Is 10am too soon to start drinking? Not if you're in Dublin and it's St Patrick's Day. My muesli and green tea have barely made it past my oesophagus, and a few hardy souls outside my hotel are already cracking into the creamy black stuff.

Although I don't want what they're having (Guinness gives me a headache), I can hardly begrudge them. Ireland is, after all, the spiritual home of drinking and it would be churlish not to celebrate the country's patron saint, a man credited with spreading Christianity in these parts and driving out snakes in the bargain.

The fact that he did so more than 1500 years ago - and that Ireland is probably too cold for snakes - is of little consequence. Paddy's Day, as they refer to it around here, is one of the most recognised holidays on the global calendar and is really just an excuse to get your green on and party.

"It wasn't always like this," admitted Liam, who drove us from the airport the day before Paddy's Day last year.

"A few decades back, Paddy's Day was relatively quiet. It was a religious holiday and the pubs were closed.

"We'd normally attend Mass, eat a meal and have a wee snooze. Sometimes we'd go to a hotel to watch the American tourists sing Irish songs and congratulate themselves on their Irishness."

In the mid-90s, however, the canny Irish Government recognised the economic value of breathing life into this national holiday, and now thousands from all over the globe descend on the Emerald Isle come March 17.

The mother of all events takes place in Dublin, where the holiday has morphed into a six-day festival that includes everything from film, comedy, music and debate to treasure hunts, fun fairs and, this being Ireland, the incomprehensible sports of hurling and camogie.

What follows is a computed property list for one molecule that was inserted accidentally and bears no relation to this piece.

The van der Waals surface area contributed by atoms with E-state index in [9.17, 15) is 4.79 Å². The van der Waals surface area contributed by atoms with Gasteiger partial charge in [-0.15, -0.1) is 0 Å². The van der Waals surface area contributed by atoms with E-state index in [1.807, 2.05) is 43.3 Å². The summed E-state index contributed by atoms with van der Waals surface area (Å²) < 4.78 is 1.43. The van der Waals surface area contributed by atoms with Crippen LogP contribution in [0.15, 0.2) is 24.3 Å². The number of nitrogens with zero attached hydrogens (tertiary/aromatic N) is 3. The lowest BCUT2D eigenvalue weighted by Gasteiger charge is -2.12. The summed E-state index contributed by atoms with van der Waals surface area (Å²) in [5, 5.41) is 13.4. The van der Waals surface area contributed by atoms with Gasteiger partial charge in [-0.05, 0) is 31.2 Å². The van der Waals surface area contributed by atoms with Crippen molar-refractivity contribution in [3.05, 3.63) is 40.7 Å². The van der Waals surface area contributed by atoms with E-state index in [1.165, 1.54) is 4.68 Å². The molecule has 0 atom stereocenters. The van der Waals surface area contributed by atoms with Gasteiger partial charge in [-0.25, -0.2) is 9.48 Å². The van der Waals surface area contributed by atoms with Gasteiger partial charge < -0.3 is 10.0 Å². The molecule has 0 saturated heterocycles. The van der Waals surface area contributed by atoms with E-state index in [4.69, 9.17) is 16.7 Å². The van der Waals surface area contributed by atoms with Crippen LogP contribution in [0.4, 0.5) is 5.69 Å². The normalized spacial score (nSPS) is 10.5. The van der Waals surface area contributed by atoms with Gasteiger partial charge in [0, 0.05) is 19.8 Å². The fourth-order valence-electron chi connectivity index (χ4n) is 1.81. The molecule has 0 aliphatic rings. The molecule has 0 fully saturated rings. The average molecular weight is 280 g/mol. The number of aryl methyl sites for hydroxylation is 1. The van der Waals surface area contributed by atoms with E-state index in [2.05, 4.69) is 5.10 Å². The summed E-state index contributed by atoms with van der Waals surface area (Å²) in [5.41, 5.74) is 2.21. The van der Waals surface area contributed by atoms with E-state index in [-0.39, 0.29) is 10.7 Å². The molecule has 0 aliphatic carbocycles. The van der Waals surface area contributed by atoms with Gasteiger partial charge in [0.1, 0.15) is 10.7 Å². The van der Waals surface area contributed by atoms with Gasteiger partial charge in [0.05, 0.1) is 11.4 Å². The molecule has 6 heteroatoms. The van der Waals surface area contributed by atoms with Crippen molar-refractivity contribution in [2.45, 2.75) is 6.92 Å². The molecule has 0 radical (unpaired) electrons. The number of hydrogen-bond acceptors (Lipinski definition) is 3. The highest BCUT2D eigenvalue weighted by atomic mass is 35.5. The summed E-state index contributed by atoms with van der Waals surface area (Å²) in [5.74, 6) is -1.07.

Stomachs well-lined, we head out from the gracious Alexander Hotel and are immediately thrust into the melee: thousands of people seem to be on their way to the city centre where the world's second-biggest St Paddy's Day Parade is due to start at midday (New York's is the largest).

I've forgotten to pack anything green and am not tempted by the salesmen on every corner flogging tacky hats and scarves. It doesn't seem to matter though, as everyone's joy at simply being here is infectious.

We're also relieved the weather has played its part. The previous day we'd flown into the teeth of a northerly gale and rediscovered religion. Even living in Wellington couldn't have prepared me for the rough landing. But Paddy's Day dawns bright and sunny and, although the gloves and scarves are out, the sunglasses don't leave my face all day.

The organisers must have taken pity on us, because we somehow wind up in the media VIP seats - right next to Irish President Mary McAleese, the Lord Mayor of Dublin and other Irish celebrities. I'm convinced the good-looking chap behind me is from one of the boy-bands Ireland seems to churn out, but a local informs me he's a TV news presenter.